Just a brief update on how things have been and where I plan to go.
As mentioned in my August 2021 update, I’ve been struggling with anxiety and depression since the spring. Among other things, it has greatly affected my interests and passions — including my passion for vintage computing and writing.
The last time I posted regularly was May, but things starting going downhill in March.
It’s hard to estimate when things will return to normal because, as I’ve described before, depression can be unpredictable. One day or week may be really good and productive, but the following week can be the exact opposite. I’ve said many times before things will return to normal by a certain date, and, of course, things don’t improve by then.
I’m trying not to force myself into writing or enjoying my hobbies as I once did. At this point I just hope the passion and interest I had can come back at some point and I can start producing more quality content. (I also feel the quality of my content has also declined since I started dealing with this.)
Plans: Where things are going
With all of that said, there are a couple projects I’m hoping to complete over the next few months — preferably this winter.
Finishing the SuperSE project is at the top of that list. I’ve made little progress on the SuperSE since March, when I had the boards recapped and reassembled the machine. The machine has been running fine hardware-wise, but there are a lot of things to address.
First, the SuperSE is stuck in a strange spot right now. I upgraded the system software to System 7.1, which — unfortunately — the Mobius 030 accelerator card doesn’t like. The machine will boot into 7.1 if you disable extensions, but the Mobius 030 card (with the Motorola 68030 processor and 16 MB of RAM) will be ignored. Essentially, using 7.1 will revert the machine to “stock” with the stock Motorola 68000 and 4 MB of RAM.
Thankfully, I made an image of the internal Maxtor hard drive using the SCSI-2-SD before making the upgrade. Lately I’ve been using the machine with the (external) SCSI-2-SD installed, since it has the original System 6.0.5 installation.
There is one upside to using the SCSI-2-SD: performance. The performance difference between the “stock” configuration with the internal Maxtor hard drive and the SCSI-2-SD is day and night. The SCSI-2-SD is extremely fast and cuts the boot time in half, and the machine runs noticeably “quicker.”
While the SCSI-2-SD offers a noticeable performance boost, I like the nostalgic mechanical hard drive sounds — especially from the Maxtor drive, which has a fairly unique (and loud) sound.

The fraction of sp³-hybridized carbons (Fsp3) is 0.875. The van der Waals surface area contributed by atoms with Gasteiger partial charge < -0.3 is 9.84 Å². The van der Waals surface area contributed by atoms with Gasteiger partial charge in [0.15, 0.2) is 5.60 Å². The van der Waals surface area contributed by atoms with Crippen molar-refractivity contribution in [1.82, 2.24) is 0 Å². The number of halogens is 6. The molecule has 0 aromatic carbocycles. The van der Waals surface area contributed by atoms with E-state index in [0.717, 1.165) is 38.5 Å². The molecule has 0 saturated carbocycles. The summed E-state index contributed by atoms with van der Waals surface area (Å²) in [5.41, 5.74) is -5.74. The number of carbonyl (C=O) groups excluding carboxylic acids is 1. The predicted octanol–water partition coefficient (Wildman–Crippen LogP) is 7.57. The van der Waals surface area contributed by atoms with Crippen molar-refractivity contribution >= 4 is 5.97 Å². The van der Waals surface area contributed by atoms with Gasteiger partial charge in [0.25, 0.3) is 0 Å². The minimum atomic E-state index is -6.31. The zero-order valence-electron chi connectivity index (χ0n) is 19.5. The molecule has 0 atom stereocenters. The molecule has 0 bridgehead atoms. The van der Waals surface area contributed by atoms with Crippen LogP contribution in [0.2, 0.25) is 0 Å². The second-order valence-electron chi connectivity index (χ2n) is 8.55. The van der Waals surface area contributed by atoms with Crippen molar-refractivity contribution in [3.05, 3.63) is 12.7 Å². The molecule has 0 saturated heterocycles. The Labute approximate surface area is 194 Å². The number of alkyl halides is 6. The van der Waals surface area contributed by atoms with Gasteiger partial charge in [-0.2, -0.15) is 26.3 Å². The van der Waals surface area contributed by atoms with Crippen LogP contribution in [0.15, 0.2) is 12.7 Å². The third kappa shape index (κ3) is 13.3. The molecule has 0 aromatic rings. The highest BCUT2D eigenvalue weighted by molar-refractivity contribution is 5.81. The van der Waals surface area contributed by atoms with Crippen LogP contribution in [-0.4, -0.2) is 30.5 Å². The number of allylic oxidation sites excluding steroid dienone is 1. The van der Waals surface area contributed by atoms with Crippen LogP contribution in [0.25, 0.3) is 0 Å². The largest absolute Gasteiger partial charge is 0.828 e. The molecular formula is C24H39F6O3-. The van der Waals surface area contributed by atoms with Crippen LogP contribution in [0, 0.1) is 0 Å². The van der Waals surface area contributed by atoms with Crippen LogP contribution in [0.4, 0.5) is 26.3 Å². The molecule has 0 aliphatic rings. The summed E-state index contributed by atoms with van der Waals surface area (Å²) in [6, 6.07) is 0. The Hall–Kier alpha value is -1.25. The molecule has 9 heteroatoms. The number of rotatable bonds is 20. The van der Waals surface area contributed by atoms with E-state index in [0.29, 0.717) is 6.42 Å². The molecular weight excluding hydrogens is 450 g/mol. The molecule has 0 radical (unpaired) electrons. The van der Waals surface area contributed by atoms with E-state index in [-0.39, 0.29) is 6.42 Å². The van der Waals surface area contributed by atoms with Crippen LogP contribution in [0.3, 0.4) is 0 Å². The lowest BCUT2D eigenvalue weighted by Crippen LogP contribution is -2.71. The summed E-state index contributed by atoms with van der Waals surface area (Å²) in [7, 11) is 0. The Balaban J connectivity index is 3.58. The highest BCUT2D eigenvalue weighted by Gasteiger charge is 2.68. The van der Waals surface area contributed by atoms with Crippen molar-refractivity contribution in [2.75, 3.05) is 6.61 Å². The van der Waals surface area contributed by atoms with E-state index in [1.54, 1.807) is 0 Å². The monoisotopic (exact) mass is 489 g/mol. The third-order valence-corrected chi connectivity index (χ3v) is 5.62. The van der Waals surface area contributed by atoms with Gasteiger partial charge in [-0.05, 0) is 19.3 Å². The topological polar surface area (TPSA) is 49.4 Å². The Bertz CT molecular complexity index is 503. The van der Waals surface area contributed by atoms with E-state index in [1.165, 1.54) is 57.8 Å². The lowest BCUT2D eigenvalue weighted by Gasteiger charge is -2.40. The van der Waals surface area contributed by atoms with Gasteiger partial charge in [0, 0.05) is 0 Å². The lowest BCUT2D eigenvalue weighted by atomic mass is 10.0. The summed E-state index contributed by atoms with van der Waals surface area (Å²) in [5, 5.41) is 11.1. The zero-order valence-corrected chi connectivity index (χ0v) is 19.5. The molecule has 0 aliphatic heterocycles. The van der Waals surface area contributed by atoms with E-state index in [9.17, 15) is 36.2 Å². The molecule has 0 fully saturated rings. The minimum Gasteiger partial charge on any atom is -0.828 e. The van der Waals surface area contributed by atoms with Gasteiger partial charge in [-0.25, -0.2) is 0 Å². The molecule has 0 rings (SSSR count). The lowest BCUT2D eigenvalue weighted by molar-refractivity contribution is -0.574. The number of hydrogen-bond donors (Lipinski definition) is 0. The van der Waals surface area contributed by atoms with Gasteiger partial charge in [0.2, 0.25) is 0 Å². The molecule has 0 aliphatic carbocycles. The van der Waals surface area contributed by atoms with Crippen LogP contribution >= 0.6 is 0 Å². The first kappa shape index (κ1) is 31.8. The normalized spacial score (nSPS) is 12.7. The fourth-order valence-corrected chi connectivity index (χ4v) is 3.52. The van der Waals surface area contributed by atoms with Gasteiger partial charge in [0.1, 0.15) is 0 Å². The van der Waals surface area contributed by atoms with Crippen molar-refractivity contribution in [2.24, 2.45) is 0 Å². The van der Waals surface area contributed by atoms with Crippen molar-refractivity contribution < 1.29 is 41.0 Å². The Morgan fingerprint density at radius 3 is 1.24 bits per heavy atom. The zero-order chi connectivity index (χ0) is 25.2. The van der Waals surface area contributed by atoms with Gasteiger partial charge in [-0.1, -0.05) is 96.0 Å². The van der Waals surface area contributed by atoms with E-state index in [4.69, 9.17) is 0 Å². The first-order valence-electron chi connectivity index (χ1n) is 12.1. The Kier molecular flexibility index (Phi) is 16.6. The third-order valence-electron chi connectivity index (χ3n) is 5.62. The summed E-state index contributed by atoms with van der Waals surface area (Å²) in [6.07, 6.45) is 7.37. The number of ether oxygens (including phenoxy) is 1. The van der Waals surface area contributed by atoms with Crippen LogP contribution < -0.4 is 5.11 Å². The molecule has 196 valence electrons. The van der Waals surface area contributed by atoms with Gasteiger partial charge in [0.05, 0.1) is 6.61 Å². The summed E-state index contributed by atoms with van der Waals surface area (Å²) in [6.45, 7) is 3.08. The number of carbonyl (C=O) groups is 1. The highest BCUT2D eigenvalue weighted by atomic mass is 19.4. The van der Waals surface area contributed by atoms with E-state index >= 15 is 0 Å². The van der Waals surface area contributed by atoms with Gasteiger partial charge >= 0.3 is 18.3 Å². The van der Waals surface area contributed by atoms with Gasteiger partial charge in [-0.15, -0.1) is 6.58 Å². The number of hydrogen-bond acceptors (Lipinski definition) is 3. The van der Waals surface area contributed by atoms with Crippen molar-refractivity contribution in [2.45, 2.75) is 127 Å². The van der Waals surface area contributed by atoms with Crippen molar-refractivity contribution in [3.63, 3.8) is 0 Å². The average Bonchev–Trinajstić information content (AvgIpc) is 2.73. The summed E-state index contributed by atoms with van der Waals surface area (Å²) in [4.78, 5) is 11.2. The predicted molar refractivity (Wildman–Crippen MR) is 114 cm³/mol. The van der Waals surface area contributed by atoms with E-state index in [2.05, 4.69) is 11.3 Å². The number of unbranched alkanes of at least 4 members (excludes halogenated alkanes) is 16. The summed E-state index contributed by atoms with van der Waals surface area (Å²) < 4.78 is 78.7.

My goal to complete this machine is to get the software issues worked out. In addition to getting the machine on System 6.0.8 — which itself might have some hiccups — I also plan on getting rid of a lot of the software I won’t use. The original owner loaded the machine up with software, but I don’t have a use for a lot of it. And some of it slows the machine down, especially when it is loading all of the extensions on boot.
Hardware-wise, the only thing remaining to this project is the floppy drive, which needs to be cleaned and lubricated. (In March, I visited a fellow retrocomputer hobbyist in Kansas City and we tackled the floppy drive in the Classic and their 512K. Unfortunately, I forgot the SuperSE’s floppy drive at home.)
The other project is MintTin II, the successor to the original MintTin.
The original MintTin was used as my daily driver from 2011-2014. It was a gift from my grandparents and originally ran Windows 7 before its hard drive crashed and it was subsequently replaced with a late 2014 Mac mini. Though, for the MintTin, that was just the beginning.
After getting the Mac mini, I got a replacement hard drive from a computer hardware teacher at my high school. She also recommended the Linux Mint operating system since I didn’t want to keep Windows on it. With a Linux boot disc and a 40 GB hard drive, I got the MintTin up and running.
Throughout the years, MintTin served many different roles. It was a file server from 2015-2017 (especially once I got samba figured out), used for converting MIDI files to WAV files using TiMidity++, and was just overall used to tinker around in Linux Mint.
Unfortunately, there are several issues that make me want to replace the original MintTin instead of upgrade it. There are networking issues and the current MintTin’s hardware is well over a decade old, and it is beginning to show its age. The software is also outdated and, without an internet connection to it, I can’t upgrade anything.
A few years ago my aunt gave me a Dell Inspiron 620 after she bought a new computer. After contemplating donating the Inspiron 620 and hoping it goes to a good home, I decided to instead transform it into MintTin II.
The Inspiron 620 has wireless networking, which fixes the networking issue — at least for now. My goal is to relocate the MintTin II into the living room, where the networking equipment is, for a hard-wired connection. However, that “phase” will come later after I get several of its kinks worked out.
Speaking of kinks, I’ve begun on this project already (don’t worry – I’ll have a detailed post about it out sometime later when more progress is made) and have ran into several issues that still need to be addressed.
Kewanee Boiler section
In addition to my computer stuff, I hope to finish transferring content from the old “static” (hand-coded HTML/CSS) Kewanee Boiler site to the section located here on my “main” WordPress-powered site.
I was originally hoping to finish transferring stuff over by the end of May but that plan never panned out. I’m hoping to finish this project by the end of this year. If everything works out, the static site will be replaced with redirects that go to the “new” pages, which will be implemented shortly after transferring everything over.
As always, thanks for reading and I hope to be back soon!